“We thought both pilots were terrific,” says Goldenson in an Academy interview. “But the whole room looked at it and, because it was taking shots at blacks and ethnic groups and whatnot, we felt that the public wouldn’t accept it. We knew it was a very good program, but we passed and then CBS picked it up.”

The Eye Network Steps In

ALL IN THE FAMILY, from left: Rob Reiner, Jean Stapleton, Sally Struthers, Carroll O’Connor, Mike Evans, (Gene Trindl/TV Guide/©CBS/Courtesy Everett Collection)

Also speaking to the Academy is Perry Lafferty, a former CBS executive, who was at the network at the time and explains, “When ABC turned it down, Norman Lear went across the street and sold it to Bob Wood, who was the new president of CBS and wanted to get some shows on the air that would cause some conversations and thought this one would cause them. So he bought All in the Family and proceeded to stick it on at 9:30 Tuesday night, just before the news hour where nobody even saw it. It didn’t catch on until the following summer when it went through the roof.”

Warren Mitchell as Alfred “Alf” Garnett and Carroll O’Connor as Archie Bunker in, respectively, Till Death Us Do Part and All in the Family (Everett Collection)

According to Lear, the next stage was a little different than that in the sense CBS had been familiar with Till Death Us Do Part and seen one of the ABC pilots. They wanted him to make a new pilot, which was at about the same time, having made the film Cold Turkey (1971), he had been offered a three-picture deal with United Artists.

COLD TURKEY, US poster art, 1971.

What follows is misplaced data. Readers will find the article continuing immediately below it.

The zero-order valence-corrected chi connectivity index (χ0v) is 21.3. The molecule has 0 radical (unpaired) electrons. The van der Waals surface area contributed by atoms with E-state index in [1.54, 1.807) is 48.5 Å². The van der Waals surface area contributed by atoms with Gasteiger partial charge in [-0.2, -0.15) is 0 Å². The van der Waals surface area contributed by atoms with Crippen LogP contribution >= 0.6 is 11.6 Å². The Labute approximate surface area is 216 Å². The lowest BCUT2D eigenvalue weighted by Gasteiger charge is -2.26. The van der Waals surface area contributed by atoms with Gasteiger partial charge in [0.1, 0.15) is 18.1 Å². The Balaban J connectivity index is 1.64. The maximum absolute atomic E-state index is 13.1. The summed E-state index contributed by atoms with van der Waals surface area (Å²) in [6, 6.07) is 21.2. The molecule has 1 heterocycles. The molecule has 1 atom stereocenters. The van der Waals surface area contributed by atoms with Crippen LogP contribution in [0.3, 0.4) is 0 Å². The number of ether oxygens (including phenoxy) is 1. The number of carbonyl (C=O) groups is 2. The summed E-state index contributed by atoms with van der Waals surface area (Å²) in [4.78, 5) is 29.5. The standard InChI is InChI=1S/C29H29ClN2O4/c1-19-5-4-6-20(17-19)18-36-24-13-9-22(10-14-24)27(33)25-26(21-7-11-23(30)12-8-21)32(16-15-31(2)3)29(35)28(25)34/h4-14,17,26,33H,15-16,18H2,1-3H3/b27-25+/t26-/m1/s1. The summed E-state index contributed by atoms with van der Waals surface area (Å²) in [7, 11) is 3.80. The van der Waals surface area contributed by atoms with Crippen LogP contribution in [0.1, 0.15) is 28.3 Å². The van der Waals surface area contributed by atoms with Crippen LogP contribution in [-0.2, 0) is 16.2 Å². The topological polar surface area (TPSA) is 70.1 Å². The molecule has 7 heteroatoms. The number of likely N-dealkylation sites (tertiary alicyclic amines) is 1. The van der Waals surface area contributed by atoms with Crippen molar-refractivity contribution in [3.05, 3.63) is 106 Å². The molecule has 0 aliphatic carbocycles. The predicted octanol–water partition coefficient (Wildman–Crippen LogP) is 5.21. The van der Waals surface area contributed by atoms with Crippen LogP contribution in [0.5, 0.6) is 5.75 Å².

“Robert Wood from CBS called me to say, ‘Okay, a guarantee of 13 weeks on the air,’” Lear says. “There wasn’t anybody in my life that didn’t beg me to take the three-picture deal, because United Artists was known for letting the creatives stay true to their visions. People who had seen the previous pilots would say to me, ‘You know, this’ll be off the air in three weeks’ or ‘They’re gonna make you change it anyway.’ But because I saw so much of my dad and me in this, it was emotional. I had to do it. And I was too committed.”

And this time he was able to cast Rob Reiner as Mike Stivic and Sally Struthers as Gloria, daughter of the newly-named Archie and Edith Bunker. “When Rob and Sally joined Carroll and Jean, well ….,” he laughs, “nobody can take credit when that kind of magic happens. Some other entity has to take credit for everybody being alive at the same time, available at the same time, magically and chemically connected when they finally got together. Those four people ….”

Four people on their way to TV history, though based on the early days, no one would have expected All in the Family to last past its first season.

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The post ‘All in the Family’: The Bunkers Turn 50, But the Road to Get Them on the Air Was a Rocky One appeared first on DoYouRemember? – The Home of Nostalgia. Author, Ed Gross